The Effects Of Calicivirus Essay Research Paper

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The Effects Of Calicivirus Essay, Research Paper What are the effects of Calicivirus? As rabbit calicivirus kills rabbits quickly and the rabbits die quietly, there are usually no obvious signs of disease in a rabbit that has died from the virus. Some signs may be asessed but reliable diagnosis of the disease can only be made from lab tests on a piece of rabbit liver or spleen. Possible indications of the disease + The coat and body of the rabbit appear in good condition with no outward signs of disease; + Watery fluid may run from the nose and mouth – this will be blood stained if the rabbit has been dead for more than about 12 hours; + The rabbit’s liver may appear pale and swollen (friable); + The spleen will be dark and enlarged at least two-fold; + The kidneys may

appear dark and enlarged. What was the success of release in Australia? The initial impact of rabbit calicivirus in many arid areas of Australia has been a large drop in rabbit numbers. In parts of Western Australia, Northern Territory and South Australia rabbit populations fell by about 95% within a few weeks of being affected by the virus. In other areas, the results have been more unsuccesfull and more research is needed to understand how the virus operates in different land systems and climatic conditions. How does the virus spread? The virus mainly spreads in two ways:1 ’spotting’ where it jumps long distances via a vector (such as an insect) is involved and 2. ‘infilling’ where it is transmitted from rabbit-to-rabbit via contact with infected rabbits or their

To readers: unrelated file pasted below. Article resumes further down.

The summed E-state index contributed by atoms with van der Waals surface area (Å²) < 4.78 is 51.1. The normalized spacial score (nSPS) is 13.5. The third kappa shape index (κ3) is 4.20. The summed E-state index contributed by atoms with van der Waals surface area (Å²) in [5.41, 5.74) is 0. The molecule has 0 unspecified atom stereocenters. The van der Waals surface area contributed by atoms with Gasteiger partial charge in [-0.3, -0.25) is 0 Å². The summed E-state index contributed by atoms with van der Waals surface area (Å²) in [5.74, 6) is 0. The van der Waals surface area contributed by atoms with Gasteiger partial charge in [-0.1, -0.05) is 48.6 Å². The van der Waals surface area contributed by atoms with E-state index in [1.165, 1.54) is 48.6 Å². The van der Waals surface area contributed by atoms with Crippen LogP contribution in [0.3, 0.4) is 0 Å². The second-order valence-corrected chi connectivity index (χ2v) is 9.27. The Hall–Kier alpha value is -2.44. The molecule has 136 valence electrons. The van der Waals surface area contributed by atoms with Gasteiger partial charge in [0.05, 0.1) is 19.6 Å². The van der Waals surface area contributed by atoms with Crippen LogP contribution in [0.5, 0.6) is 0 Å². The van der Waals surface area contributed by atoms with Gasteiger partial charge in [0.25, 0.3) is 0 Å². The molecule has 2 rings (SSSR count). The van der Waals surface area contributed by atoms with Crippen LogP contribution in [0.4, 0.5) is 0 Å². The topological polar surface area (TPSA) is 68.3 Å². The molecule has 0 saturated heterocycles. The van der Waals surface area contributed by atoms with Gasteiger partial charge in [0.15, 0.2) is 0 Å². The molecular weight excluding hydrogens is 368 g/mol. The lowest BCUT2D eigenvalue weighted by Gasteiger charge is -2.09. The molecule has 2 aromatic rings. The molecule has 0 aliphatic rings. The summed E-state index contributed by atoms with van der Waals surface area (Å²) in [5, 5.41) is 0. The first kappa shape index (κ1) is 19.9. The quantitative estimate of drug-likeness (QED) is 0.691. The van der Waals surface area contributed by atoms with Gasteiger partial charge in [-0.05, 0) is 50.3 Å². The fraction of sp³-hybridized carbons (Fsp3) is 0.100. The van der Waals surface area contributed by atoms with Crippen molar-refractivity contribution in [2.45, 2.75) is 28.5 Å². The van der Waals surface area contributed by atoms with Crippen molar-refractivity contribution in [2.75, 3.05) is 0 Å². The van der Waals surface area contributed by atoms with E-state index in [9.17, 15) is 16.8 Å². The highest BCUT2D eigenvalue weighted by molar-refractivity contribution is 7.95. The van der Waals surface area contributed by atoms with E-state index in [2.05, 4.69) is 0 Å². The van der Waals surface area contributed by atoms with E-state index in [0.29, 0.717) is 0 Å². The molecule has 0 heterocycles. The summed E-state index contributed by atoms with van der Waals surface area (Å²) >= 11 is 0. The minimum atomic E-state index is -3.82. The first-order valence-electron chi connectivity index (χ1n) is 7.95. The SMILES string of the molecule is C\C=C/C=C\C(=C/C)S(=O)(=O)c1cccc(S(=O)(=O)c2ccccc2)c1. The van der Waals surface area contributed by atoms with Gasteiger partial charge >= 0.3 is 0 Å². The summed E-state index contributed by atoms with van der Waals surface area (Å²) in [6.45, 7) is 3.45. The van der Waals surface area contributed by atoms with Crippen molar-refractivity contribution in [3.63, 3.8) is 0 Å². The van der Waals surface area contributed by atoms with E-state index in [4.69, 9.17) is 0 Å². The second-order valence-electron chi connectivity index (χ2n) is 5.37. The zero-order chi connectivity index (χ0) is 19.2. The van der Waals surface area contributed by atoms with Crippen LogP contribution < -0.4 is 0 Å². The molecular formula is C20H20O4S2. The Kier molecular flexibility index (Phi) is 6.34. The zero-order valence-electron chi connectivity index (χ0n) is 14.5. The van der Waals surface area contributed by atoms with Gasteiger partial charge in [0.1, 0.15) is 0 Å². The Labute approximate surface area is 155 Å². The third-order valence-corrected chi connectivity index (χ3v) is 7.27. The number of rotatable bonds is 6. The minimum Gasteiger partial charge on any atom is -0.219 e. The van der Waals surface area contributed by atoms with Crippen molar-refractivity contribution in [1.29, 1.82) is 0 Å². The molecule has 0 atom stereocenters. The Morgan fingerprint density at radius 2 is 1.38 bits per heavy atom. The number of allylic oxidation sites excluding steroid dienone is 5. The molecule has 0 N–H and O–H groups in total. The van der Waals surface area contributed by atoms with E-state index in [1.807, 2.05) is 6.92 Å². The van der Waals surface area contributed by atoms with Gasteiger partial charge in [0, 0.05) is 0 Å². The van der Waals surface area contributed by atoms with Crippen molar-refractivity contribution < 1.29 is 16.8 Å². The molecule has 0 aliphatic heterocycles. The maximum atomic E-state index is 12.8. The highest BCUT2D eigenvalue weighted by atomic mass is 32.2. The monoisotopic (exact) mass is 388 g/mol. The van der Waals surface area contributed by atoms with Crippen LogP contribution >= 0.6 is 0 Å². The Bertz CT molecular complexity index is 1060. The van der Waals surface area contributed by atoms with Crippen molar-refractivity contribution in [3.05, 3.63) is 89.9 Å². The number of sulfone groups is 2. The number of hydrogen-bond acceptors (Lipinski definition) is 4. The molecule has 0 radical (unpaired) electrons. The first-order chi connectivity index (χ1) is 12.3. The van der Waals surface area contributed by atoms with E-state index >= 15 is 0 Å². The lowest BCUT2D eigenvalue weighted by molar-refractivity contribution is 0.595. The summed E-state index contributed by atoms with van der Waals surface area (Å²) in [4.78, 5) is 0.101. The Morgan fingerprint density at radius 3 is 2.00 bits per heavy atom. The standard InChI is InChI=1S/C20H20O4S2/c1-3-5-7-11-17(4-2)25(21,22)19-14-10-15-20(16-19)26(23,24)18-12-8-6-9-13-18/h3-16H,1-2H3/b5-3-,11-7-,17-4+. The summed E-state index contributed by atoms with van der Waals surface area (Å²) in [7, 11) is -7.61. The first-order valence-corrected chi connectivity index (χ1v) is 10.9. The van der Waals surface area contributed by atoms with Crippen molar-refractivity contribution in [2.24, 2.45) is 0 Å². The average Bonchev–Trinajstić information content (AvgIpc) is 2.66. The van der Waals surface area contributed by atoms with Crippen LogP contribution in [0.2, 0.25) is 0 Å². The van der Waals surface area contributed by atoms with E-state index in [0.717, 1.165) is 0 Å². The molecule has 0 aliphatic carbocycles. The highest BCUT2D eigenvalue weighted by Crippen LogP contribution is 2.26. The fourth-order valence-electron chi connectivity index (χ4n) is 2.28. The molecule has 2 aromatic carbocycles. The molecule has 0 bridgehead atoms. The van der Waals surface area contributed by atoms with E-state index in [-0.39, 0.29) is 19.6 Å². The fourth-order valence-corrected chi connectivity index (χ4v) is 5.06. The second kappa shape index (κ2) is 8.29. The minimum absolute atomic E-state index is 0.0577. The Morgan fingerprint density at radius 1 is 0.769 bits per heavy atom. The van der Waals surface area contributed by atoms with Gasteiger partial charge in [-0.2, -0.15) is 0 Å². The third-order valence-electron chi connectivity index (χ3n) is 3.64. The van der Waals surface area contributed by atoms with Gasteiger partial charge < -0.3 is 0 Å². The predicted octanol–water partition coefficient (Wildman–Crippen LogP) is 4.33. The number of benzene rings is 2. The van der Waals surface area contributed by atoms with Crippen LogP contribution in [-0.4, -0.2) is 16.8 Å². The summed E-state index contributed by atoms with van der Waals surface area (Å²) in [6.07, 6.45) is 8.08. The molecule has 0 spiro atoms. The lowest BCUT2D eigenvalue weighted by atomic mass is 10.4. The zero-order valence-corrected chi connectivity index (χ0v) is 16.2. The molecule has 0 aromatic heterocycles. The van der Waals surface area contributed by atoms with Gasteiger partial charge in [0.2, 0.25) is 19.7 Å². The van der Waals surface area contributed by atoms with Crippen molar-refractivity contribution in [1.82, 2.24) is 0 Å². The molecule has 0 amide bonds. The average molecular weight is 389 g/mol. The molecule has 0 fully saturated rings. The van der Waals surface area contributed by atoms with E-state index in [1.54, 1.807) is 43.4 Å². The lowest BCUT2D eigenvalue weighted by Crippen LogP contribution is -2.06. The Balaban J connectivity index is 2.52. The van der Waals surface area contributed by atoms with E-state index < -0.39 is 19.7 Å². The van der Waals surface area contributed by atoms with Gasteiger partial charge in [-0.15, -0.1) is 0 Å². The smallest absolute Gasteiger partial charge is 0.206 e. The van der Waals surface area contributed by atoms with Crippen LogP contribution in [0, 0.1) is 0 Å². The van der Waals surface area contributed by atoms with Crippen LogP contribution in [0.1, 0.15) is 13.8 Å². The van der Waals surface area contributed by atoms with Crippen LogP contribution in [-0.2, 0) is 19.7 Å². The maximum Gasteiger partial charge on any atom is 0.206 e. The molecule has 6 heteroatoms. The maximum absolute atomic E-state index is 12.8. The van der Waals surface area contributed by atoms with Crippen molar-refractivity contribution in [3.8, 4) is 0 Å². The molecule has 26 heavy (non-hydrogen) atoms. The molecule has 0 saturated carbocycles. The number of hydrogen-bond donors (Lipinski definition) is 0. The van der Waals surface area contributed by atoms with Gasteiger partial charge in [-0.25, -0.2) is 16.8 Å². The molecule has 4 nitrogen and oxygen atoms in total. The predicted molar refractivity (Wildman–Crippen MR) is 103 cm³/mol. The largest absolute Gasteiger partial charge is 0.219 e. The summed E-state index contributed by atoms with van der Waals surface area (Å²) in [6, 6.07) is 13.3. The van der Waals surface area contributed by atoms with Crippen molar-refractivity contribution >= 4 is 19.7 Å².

faeces. The rate of spread seems to be affected by climatic conditions. More research is being conducted to better understand how the virus is transmitted. Where was it tested and released? Australian trials started in March 1995 on Wardang Island. These were designed to provide more information about the effectiveness of the virus including the impact and persistence of the virus and its rate of spread between and within warren systems. In a trial in September 1995, the virus spread through the quarantine area. The trial was terminated forthwith and all rabbits in the quarantine area were culled. On 16 October, laboratory tests confirmed that rabbits at Point Pearce on the mainland had died of rabbit calicivirus disease. After the approval of the use of the virus as a biological

control against rabbits, 280 release sites were chosen and divided amongst all States and Territories: NSW 50 QLD 50 ACT 5 VIC 50 WA 40 TAS 5 SA 50 NT 30